The soup which is made up of many condiments, ingredients, proteins, and spices represents a love potion or amalgam or gestalt, which is made to represent the virtues of longsuffering, patience, culinary prowess and skill, progress, sustenance (nkwa corrupted to be nkwan), loyalty, truthfulness, transparency, accountability, care, sharing, friendship, communication, and humility, among many other virtues.

The preparation and presentation of fufu and its accompanying soup for the man by the woman communicates tons of love and a deep message of affection for the family. Among the Ashanti in particular, not eating fufu on a single day may be construed by them as mourning.

The fufu mortar itself, made from the choicest tree trunks, should be a durable and tough-tested wood to withstand the hefty pounding and hammering of the unforgivable stiff and straight pestle, also hewn from select wood specie. The mortar represents the woman and her genetalia while the pestle represents the man and his genetalia. The act of fufu pounding itself is analogous to the sexual act. The man does the hardest part of pounding and sweats profusely in the act, while the lady is at the receiving end.

At the consumption stage, the round Asanka or earthenware bowl symbolises the woman as mother and provider for the family as she holds the whole family together. The consumption of the sumptuous fufu meal is more representative of the man who is served special portions as head of the house and the provider. If a chicken is slaughtered, the gizzard, the breast and the drum sticks belong to the soup pot of the man.

When it comes to the raw ingredients such as plantain and cassava, the cassava represents the woman, and the plantain, the man. When the two are peeled, boiled, and pounded, they are blended perfectly to become the mixture of yummy and fluffy fufu which at some stage in the unblended stage resembles the white and yolk of boiled egg. The blending reminds one of the 23 XY chromosomes contributed by the man through the testosterone hormones and the 22 XX chromosomes contributed by the oestrogen hormones of the woman.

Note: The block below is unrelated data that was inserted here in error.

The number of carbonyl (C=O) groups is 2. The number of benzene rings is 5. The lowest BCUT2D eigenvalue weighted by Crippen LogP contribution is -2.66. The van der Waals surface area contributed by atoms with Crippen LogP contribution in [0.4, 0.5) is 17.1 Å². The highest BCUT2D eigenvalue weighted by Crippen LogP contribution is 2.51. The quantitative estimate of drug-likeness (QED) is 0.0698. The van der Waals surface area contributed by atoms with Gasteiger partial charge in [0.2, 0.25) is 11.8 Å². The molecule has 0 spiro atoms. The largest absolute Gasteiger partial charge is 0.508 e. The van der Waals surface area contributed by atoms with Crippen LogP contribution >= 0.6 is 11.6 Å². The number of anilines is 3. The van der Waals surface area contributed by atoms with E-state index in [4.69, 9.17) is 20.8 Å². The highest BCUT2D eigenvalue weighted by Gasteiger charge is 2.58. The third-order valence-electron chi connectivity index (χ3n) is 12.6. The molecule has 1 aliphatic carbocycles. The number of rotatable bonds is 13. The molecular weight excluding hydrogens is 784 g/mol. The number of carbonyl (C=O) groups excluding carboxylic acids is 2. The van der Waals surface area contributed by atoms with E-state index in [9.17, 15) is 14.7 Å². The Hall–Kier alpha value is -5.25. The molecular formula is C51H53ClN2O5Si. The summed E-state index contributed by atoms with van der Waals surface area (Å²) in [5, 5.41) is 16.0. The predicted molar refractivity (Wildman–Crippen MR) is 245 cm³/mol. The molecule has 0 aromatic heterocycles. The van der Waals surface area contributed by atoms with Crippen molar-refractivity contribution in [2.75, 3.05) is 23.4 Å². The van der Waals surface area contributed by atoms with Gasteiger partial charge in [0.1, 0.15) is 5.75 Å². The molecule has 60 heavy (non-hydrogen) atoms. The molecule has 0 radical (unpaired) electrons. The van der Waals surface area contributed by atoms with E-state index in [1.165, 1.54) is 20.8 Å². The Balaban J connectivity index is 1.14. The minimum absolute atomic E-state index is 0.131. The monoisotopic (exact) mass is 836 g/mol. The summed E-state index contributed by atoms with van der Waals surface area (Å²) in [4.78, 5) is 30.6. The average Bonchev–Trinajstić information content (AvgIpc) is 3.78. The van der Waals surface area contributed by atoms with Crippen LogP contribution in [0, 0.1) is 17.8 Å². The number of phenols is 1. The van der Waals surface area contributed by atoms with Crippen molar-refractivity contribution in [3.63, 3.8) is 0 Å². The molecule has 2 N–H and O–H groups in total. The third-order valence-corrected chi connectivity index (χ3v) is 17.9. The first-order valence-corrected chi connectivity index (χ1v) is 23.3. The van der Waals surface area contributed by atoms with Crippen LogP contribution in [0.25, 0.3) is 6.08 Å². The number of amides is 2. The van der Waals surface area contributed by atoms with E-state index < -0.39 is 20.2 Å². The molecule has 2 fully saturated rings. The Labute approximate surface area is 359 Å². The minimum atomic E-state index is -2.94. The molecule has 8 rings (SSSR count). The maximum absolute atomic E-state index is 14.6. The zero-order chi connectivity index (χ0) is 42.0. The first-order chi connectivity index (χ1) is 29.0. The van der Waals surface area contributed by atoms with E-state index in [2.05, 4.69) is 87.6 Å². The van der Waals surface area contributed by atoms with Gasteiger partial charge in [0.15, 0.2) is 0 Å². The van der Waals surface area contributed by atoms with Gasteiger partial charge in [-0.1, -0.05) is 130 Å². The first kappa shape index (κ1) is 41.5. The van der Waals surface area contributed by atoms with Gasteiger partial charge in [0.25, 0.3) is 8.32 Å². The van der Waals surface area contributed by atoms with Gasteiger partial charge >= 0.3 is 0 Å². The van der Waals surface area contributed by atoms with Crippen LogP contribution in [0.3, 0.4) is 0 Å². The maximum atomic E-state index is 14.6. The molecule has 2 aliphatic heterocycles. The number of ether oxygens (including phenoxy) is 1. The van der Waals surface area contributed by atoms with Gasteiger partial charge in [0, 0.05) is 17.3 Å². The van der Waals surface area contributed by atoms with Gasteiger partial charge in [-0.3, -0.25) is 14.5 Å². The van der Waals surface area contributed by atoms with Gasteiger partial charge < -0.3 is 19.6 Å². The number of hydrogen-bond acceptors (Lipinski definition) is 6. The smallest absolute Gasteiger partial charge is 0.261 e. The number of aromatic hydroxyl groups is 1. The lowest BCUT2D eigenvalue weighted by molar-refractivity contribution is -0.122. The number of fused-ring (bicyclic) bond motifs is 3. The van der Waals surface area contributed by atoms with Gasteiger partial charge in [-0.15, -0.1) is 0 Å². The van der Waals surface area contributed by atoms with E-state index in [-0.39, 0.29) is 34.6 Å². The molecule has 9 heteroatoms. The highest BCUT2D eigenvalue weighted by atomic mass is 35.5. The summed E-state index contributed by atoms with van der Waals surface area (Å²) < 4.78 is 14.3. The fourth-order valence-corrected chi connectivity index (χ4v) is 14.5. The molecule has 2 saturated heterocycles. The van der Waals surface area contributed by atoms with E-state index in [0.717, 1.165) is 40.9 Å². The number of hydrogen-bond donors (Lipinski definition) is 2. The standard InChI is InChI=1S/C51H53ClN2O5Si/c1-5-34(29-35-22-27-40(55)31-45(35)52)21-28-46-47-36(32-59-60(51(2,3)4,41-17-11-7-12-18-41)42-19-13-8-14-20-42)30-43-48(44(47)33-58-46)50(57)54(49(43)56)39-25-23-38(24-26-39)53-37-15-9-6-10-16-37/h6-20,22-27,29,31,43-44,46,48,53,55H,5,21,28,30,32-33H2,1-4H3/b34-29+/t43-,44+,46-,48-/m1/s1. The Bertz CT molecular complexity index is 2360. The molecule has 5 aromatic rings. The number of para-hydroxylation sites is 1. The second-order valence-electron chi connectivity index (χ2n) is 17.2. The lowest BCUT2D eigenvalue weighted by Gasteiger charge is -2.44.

Therefore, fufu eating with sumptuous and delicatessen soups is a source of nutrition for prolific fertility for procreation, and having a healthy family. The delicious soups replenish the energy of the man and provide the woman with rich sources of iodine, calcium, and phosphorous from snails, crabs, fishes, shrimps, crayfish, lobsters, octopuses, squids, and shell fishes to form healthy babies. Vitamins are derived from fish oil, vegetables and the green vegetables. Carbohydrates for energy are derived from cassava, cocoyams and yams while iron and potassium are derived from okra and plantains.

In conclusion, fufu eating is healthy for sustainable living. However, too much of everything is bad. Fufu may be eaten at the weekends or at least once a day.

Places in Accra where you can eat fufu in an ambient and decent atmosphere are Oxford Street in Osu, Backpass RoofTop near the Main Post Office, and Asanka K3se3, among a milieu of restaurants in Accra. Avoid corner chop bars as some of them lack neat surroundings. It all depends on class, taste, and your pocket.

The next in this series is Spirituality of Fufu Eating, which will be followed by Bentualogy of Fufu Eating. Stay tuned and don’t miss out.